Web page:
The Legacy Collection Basic Figures
Item No.: Asst. 87535 No. 87680
Includes: Lightsaber, helmet, droid piece
Action Feature: Removable helmet
Availability: July 26 2008
Appearances: Return of the Jedi*
Bio: As has been the custom of the Jedi and the Sith for many centuries, Vader uses a meditation chamber to enhance his powers. Within this specially pressurized, hyperbaric enclosure, the Sith Lord is able to remove his mask briefly and still be able to breathe. (Taken from the figure's cardback.)
Image: Adam Pawlus' TV tray.
Commentary: As one of Hasbro's best selling figures, Darth Vader is in constant need of refreshing. You can't sell the same figure forever, especially not in an era where fans will rebuy the same product if it's sufficiently changed from time to time. I frequently invoke the phrase "just different enough to make you mad" when describing Hasbro's new and barely altered releases, and this figure is one of the finest examples of that you could ever see. The actual figure is based on the 2005 Evolutions Darth Vader, which was reissued in early 2008, and was changed slightly with a glued-down helmet for the 2007 Order 66 sets. It's a wonderful figure and just a detail or two shy of being the best overall Darth Vader figure Hasbro could ever hope to make. As it stands, it's just merely one of the best for right now. I'd say that this figure that I hold in my hands as I type this is so good, if you only ever buy one Darth Vader figure, this is it. Until Hasbro adds more improvements.
So, what's different? It's all in his head-- the body is effectively the same except for how the lights on his torso are painted. The head is now molded in a flesh colored plastic which actually looks significantly better and more lifelike than previous releases. It brings out the dirt, grime, scarring, bruising, and blood much better than we've seen in the past, and if I didn't know better I'd almost think it was a brand new sculpt. (It isn't, is it?) Either way, it's good. The helmet itself is the other big departure. We've had removable helmets before, but this is the first time the dome can be separated from the facial part of the mask. As far as toy engineering goes, this is a fantastic feat which would have been unthinkable just a few years ago. From a collector perspective, it's basically a non-issue. OK, so the helmet comes apart. So what? It's the same action figure otherwise, so who cares?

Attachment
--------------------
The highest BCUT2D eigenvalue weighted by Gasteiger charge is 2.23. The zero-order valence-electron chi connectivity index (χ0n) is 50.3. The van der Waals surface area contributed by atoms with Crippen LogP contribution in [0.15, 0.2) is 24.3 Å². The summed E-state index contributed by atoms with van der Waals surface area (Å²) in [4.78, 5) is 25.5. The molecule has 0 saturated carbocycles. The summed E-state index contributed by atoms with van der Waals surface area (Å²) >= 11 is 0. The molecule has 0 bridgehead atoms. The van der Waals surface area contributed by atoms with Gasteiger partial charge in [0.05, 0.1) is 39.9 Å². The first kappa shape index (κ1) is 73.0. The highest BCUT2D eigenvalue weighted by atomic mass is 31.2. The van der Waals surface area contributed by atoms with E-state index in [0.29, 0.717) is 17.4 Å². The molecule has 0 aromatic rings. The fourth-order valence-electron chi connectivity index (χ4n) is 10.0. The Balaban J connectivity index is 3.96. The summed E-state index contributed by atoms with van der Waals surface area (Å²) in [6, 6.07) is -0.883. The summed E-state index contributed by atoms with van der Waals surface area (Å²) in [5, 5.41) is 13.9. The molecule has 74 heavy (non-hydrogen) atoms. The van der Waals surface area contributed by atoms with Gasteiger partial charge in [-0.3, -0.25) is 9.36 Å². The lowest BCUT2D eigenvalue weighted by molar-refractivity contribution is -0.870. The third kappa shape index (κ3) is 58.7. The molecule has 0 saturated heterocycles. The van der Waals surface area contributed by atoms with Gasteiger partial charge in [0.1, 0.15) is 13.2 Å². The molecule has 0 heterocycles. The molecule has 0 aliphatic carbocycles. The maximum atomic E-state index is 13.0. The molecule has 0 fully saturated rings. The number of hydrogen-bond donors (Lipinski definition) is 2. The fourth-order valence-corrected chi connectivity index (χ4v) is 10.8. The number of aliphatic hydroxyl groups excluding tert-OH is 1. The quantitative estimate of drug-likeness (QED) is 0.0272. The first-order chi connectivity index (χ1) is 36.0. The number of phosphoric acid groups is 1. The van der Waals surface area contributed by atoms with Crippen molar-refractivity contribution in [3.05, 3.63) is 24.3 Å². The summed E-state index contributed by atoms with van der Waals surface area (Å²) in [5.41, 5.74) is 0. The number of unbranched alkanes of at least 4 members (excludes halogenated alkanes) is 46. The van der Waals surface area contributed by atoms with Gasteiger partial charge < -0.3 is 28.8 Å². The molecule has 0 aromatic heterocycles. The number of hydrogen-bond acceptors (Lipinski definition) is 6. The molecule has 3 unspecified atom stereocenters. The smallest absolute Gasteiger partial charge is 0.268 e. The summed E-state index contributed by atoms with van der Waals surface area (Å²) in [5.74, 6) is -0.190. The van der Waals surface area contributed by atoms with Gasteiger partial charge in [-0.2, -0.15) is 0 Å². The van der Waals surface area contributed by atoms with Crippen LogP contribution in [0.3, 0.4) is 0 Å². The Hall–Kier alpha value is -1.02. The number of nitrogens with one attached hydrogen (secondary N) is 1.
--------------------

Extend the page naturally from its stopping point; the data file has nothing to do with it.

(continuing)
It's really weird to say "who cares" about what is Hasbro's best Darth Vader yet. It's a stunning release, but it's not significantly different enough from previous releases for me to tell you to go buy it. If you don't have the previous releases, you absolutely need to get it-- otherwise, well, it's up to you. After playing with the helmet for two seconds, it's really no different from what you have.
Collector's Gripes: Since about 2003, it seems Hasbro has determined they could make a small change here and there, rather than overhaul a product, and multiply their sales as a result. As such, there's still a few changes to this figure which Hasbro has yet to implement. For example, there's no ball-jointed neck-- we got a Vader with such a joint with the white Darth Vader from the comic packs line in August 2008. There's no wire in his cape-- this is something we've seen in Batman figures and in Jedi robes, and it would allow his garment to be posed rather than hang limp. Finally, there's no lightsaber hilt or a place to plug it into his belt. This feature has only been incorporated once so far, and with any luck Hasbro will put all three of these features in a future incarnation of this mold or the next-generation super-articulated Darth Vader mold we figure they're developing in a bunker underneath a dormant volcano in New Mexico. (Oh, and they could add ball-jointed wrists and hips some day, but that's probably just being ridiculous.)
Collector's Notes: This is the first time a figure based on the Vader Evolutions body has been released on an individual package. At press time, the figure has only been seen with the R7-Z0 dome and third leg droid parts. The figure will come with other droid parts in the future. As to the * from above, I think the figure is meant to be from ROTJ, but here's the thing-- the description smells like The Empire Strikes Back. The cardback art is from Revenge of the Sith. But there's no damage markings on his arm from the final duel. So I'm just assuming it's Return of the Jedi as that's the only time we saw him take his mask off in two stages, and it's the movie from which the original body mold was said to be taken.
Day 843: September 5, 2008